My friend Jack texted me the link to the same article three times in two days — his brain addled by a combination of lack of sleep and the stress of constant concern. He has some help in caring for his wife of 53 years who has advancing Alzheimer’s: daycare three times a week, an occasional paid caregiver for social outings, a dutiful daughter who recently relocated just a mile away from the family home.
But Jack continues to be the main caregiver: getting her dressed each day, reminding her where the bathroom is in the house they’ve shared for nearly half a century, coaxing and directing her up and down stairs — which have become her newest challenge.
The link in all of the messages Jack sent was to an article describing the stress of caregiving and the reality of “ambiguous loss.”
His first message was: “This pretty much describes me.” The second was: “I’m not sure if I sent this. It describes the situation I’m in very well.” The third one was simply: “I am so sad.”
Ambiguous Loss Defined
Psychotherapist Pauline Boss coined the term ambiguous loss more than 40 years ago, while working with family members of loved ones who went missing in action during the Vietnam war. Fueled by the recognition and prevalence of Alzheimer’s and other forms of dementia, the term is now coming into popular acceptance and use.
Boss says ambiguous loss uniquely differs from other types of losses: “Ambiguous loss in that there is no verification of death or no certainty that the person will come back or return to the way they used to be.”
There are two types of ambiguous loss. One involves physical absence with psychological presence, as Boss found in the relatives of the Vietnam MIAs and is finding currently in her work with family members separated at the U.S./Mexico borders. Many people experience also this type of ambiguous loss in divorce or adoption, for example.
The second type, most relevant for caregivers, involves psychological absence with physical presence — as occurs when dealing with Alzheimer’s disease and other dementias; traumatic brain injury, addiction, depression, or other chronic mental or physical illnesses that take away a loved one’s mind or memory.
In her most recent book on the subject, Loving Someone Who Has Dementia: How to Find Hope While Coping With Stress and Grief, Boss writes: “Dementia creates ambiguous loss. The duality of your loved one being absent and present at the same time is confusing, and finding meaning (or making sense of your situation) becomes immensely challenging.”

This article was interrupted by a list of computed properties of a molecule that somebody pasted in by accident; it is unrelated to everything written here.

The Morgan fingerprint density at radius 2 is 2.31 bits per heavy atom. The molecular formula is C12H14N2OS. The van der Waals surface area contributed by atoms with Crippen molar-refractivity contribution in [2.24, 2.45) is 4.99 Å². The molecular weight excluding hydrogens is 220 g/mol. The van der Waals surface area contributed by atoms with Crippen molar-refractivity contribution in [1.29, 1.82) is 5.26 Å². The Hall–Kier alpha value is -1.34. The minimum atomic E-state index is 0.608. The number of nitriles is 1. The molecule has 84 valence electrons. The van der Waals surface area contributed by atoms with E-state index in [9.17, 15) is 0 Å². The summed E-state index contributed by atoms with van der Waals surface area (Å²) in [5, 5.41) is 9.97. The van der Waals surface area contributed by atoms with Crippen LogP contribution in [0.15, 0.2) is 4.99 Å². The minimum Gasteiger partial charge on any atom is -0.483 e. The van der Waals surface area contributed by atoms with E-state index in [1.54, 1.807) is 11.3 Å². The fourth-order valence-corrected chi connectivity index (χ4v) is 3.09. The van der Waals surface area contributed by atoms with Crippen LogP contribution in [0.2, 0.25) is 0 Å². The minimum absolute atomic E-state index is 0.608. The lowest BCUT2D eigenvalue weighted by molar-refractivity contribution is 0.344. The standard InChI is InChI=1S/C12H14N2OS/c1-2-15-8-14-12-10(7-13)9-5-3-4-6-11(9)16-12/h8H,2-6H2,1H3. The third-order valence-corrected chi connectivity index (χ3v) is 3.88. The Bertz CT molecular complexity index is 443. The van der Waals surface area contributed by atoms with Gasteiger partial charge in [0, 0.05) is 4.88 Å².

The challenges are intensified because most of the rest of the world, including close friends and family members, often don’t know how to lend support during the toughest of times. “With dementia, something is definitely lost; you feel it, but no one comes to you — as they do after a loved one dies — to validate or support your loss,” according to Boss. “People even say things like ‘You’re lucky; you still have your mate’ or “You still have your parent.’ But you know you don’t, really.”
Suggestions for Coping
Tips for stressed-out and time-pressed caregivers often echo the self-same advice that sounds simple but is often nearly impossible to practice: Be sure to take care of your own health and avoid becoming isolated from others.
Boss and others suggest a number of additional coping strategies specific to caregivers dealing with ambiguous loss.
Find meaning. Define what the situation means to you. Sometimes that simply means taking the step of identifying what you’re experiencing as ambiguous loss, which can help make the whirlwind of emotions easier to understand.
Focus on the upbeat. Separate the negative thoughts and experiences from the positive and focus on the positive things — perhaps the fact that your loved one retains a sense of humor, remembers old songs you used to sing together, or seems able to socialize easily with others.
Give up some control. Most people strive to control events in their lives, and ambiguous loss makes that impossible. While you cannot control the loss you are experiencing, you can control your reaction to it and can take forward-focused and stress-reducing actions such as meditating and exercising.
Reconstruct your identity. Caregivers must re-establish who they are independent of the people in their charges. Boss suggests practicing “both/and thinking” — which is less stressful than feeling yourself to be a failure or wandering in search of self.
- “I take care of both him — and myself.”
- “I am both a caregiver — and a person with my own needs.”
- “I am both sad about my lost hopes and dreams — and happy about some new plans ahead.”
Normalize ambivalence. Recognize that it is both normal and human to feel sadness, frustration, guilt, and anger in your caregiving situation. Observe and deal with these emotions as they come. Feel and acknowledge the negative emotions, but be careful not to act them out — by being angry with your loved one or yourself, for example.
Revise attachment. It is possible to let go of the past while still treasuring it. You can miss what was lost while also being grateful for and honoring what you still have. As a tangible example, this may signal the need to simplify celebrations and rituals for holidays, birthdays, and other special occasions.
Discover new hope. It is essential to have hope to go forward in life. You might be able to define and reshape your ambiguous loss into something beneficial, such as becoming a sounding board for others in similar situations. Or it may help simply to plan and anticipate some but tangible treats for yourself: dinner out with a friend, taking in a new movie, participating in a dance class.
Support and Additional Information
You can find more information on ambiguous loss and sources for support on dealing with it online at: